New York adults over the age of 21 can now possess and use marijuana — even in public — under a legalization bill signed Wednesday by Gov. Andrew Cuomo, though legal sales of recreational-use cannabis won’t start for an estimated 18 months until regulations are set.
Passed after several years of stalled efforts, the measure makes New York the 16th state to legalize adult use of the drug, though South Dakota’s measure is in legal limbo.
New York becomes the second-most populous state, after California, to legalize recreational marijuana. Legalization backers hope the Empire State will add momentum and set an example with its efforts to redress the inequities of a system that has locked up people of
“By placing community reinvestment, social equity, and justice front and
The legislation provides protections for cannabis users in the workplace, housing, family court, schools, colleges and universities, and sets a target of providing half of marijuana licenses to individuals from underrepresented communities. And police could no longer use the odor of cannabis as a reason for searching someone’s car for contraband.
New York will start automatically expunging some past marijuana-related convictions, and people won’t be arrested or prosecuted for possession of pot up to 3 ounces. A 2019 law already expunged many past convictions and reduced the penalty for possessing small amounts.
In a unique provision, New Yorkers 21 and over can now smoke cannabis in public, including on sidewalks. No other state allows that, said Paul Armentano, deputy director of pro-legalization group NORML.
Still, New Yorkers can’t smoke or vape marijuana in locations where smoking is prohibited by state law, including workplaces, indoor bars and restaurants and within 100 feet of a school. And stricter local smoking rules apply: New York City bans smoking in parks and on beaches, for instance.
Local governments can pass stricter rules on marijuana use, prohibit retail dispensaries or cannabis lounges, and impose small civil penalties — as long as they don’t “completely or essentially prohibit a person” from lawful marijuana use.
Mackenzie Stevenson, a portrait photographer and dental assistant in central New York, was thrilled at the news. She has a relative with epilepsy who’s been greatly helped by medical marijuana.
“I’ve seen the benefits it’s had for her, so I’m excited for more people to be able to benefit from it,” the 20-year-old said.
“Once I’m 21, I’m going to be very excited to go out and be able to use it myself,” added Stevenson, who said she has tried it occasionally.
Law enforcement organizations, parents’ groups and many Republican lawmakers opposed the new law.
They suggested legalization will encourage kids to use marijuana and will increase impaired-driving crashes, among other concerns.
“For 27 years in the military, I fought drugs, every single year... What will we do to our children here?” Republican state Rep. John Lemondes Jr., a retired Army colonel, asked as lawmakers debated Tuesday night.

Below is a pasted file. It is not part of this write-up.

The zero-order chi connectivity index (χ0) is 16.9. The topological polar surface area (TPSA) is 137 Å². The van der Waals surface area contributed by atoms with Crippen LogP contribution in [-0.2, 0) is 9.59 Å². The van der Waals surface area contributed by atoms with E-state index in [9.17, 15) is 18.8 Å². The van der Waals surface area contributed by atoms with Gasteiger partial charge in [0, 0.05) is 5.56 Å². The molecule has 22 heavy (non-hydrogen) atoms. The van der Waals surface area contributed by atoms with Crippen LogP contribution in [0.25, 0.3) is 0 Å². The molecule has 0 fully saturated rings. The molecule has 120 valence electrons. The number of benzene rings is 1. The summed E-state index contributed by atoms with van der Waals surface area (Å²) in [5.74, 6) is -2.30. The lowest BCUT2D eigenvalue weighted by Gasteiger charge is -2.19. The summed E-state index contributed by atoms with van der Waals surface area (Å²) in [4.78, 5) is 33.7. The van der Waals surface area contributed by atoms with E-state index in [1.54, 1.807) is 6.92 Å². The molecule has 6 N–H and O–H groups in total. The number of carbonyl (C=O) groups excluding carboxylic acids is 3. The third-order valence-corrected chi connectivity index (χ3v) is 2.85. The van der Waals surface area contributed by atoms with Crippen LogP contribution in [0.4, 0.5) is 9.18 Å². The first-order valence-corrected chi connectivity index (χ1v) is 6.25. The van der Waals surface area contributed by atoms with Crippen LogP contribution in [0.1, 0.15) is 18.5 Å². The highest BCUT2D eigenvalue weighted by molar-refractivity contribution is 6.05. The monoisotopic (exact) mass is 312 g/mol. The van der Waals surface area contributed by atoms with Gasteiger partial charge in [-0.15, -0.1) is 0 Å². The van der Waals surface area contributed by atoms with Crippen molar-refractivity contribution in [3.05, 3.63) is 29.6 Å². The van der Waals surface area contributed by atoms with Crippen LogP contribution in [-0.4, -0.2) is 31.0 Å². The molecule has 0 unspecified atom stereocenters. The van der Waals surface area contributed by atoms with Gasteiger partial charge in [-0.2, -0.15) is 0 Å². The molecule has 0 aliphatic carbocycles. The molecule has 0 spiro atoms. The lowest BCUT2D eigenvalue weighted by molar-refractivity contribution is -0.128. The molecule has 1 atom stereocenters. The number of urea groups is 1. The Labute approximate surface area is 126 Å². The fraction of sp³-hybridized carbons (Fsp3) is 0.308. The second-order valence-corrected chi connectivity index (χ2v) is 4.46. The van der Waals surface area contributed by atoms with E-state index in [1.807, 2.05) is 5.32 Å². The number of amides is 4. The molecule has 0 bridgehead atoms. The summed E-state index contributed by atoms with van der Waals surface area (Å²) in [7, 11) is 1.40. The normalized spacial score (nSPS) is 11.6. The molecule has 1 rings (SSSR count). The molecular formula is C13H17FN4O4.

Legalization supporters say that it’s already easy for young adults to get pot and that there’s no clear link between marijuana legalization and traffic accidents. Officials plan to study the driving issue, and the law also lets state police get money to train more officers as “drug recognition experts,” though University at Buffalo professor R. Lorraine Collins said there’s no evidence those experts can tell whether someone’s high.
The trade publication Marijuana Business Daily estimates New York could become the East Coast's largest recreational marijuana market — generating a potential $2.3 billion in annual sales by its fourth year.
Cuomo, a Democrat, said annual tax revenues could eventually total $300 million, though Republicans are skeptical. California was forced to cut $223 million from state budget projections in 2019 due to slower-than-expected pot sales.
After covering the state's costs of regulation and enforcement, tax revenues would go to schools, drug treatment and prevention programs and a fund for investing in job skills, adult education, mental health and other services in communities that bore the brunt of the national and state drug war.
The taxes are considerable: a 9% statewide sales tax, an additional 4% county and local tax and another tax based on the level of THC, marijuana's active ingredient.
Sen. Liz Krueger, a Democrat and the legislation’s senate sponsor, estimates the total tax rate will come out to about 20%.
The state will provide loans, grants and incubator programs to encourage cannabis entrepreneurs from minority communities, as well as small farmers, women and disabled veterans. Krueger said the state can’t mandate giving 50% of licenses to such applicants because it could be unconstitutional.
Instead, the law sets 50% as “a goal.”
“The next step is to see how the regulations and the program are stood up to actually provide those opportunities,” added Peckham, whose company has four dispensaries around the state.
Social equity emerged as a key theme in marijuana legalization in recent years, with newly legal states trying to build it in and others seeking to make up for a lack of diversity in the businesses they approved earlier. But plans haven’t always played out as intended.
Illinois, for instance, was touted for the equity provisions in its 2019 law. But that has drawn criticism and legal action from some Black-owned businesses that were passed over. Illinois has since revised its process to try to address those issues.
Associated Press reporters Jennifer Peltz and Karen Matthews contributed reporting from New York.
Marina Villeneuve And Jennifer Peltz, The Associated Press